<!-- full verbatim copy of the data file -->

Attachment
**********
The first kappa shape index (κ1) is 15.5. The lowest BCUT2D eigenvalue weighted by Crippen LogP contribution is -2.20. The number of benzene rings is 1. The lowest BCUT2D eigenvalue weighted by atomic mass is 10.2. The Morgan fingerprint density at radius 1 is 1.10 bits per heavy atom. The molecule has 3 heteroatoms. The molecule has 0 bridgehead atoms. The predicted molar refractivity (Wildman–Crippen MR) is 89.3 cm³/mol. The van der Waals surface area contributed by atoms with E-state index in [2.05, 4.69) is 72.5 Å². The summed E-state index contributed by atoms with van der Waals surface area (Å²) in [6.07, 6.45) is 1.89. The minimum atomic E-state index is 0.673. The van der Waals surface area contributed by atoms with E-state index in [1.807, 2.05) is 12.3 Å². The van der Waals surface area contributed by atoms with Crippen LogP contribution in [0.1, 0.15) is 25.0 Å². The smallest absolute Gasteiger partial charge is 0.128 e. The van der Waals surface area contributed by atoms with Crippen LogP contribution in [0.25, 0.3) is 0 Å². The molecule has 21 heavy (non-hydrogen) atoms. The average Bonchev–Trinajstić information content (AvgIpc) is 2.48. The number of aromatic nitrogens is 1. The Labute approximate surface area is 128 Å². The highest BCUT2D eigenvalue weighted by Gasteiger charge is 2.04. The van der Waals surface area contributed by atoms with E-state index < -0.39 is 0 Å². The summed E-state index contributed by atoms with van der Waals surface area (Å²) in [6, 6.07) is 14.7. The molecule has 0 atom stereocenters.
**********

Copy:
The first kappa shape index (κ1) is 15.5. The lowest BCUT2D eigenvalue weighted by Crippen LogP contribution is -2.20. The number of benzene rings is 1. The lowest BCUT2D eigenvalue weighted by atomic mass is 10.2. The Morgan fingerprint density at radius 1 is 1.10 bits per heavy atom. The molecule has 3 heteroatoms. The molecule has 0 bridgehead atoms. The predicted molar refractivity (Wildman–Crippen MR) is 89.3 cm³/mol. The van der Waals surface area contributed by atoms with E-state index in [2.05, 4.69) is 72.5 Å². The summed E-state index contributed by atoms with van der Waals surface area (Å²) in [6.07, 6.45) is 1.89. The minimum atomic E-state index is 0.673. The van der Waals surface area contributed by atoms with E-state index in [1.807, 2.05) is 12.3 Å². The van der Waals surface area contributed by atoms with Crippen LogP contribution in [0.1, 0.15) is 25.0 Å². The smallest absolute Gasteiger partial charge is 0.128 e. The van der Waals surface area contributed by atoms with Crippen LogP contribution in [0.25, 0.3) is 0 Å². The molecule has 21 heavy (non-hydrogen) atoms. The average Bonchev–Trinajstić information content (AvgIpc) is 2.48. The number of aromatic nitrogens is 1. The Labute approximate surface area is 128 Å². The highest BCUT2D eigenvalue weighted by Gasteiger charge is 2.04. The van der Waals surface area contributed by atoms with E-state index < -0.39 is 0 Å². The summed E-state index contributed by atoms with van der Waals surface area (Å²) in [6, 6.07) is 14.7. The molecule has 0 atom stereocenters.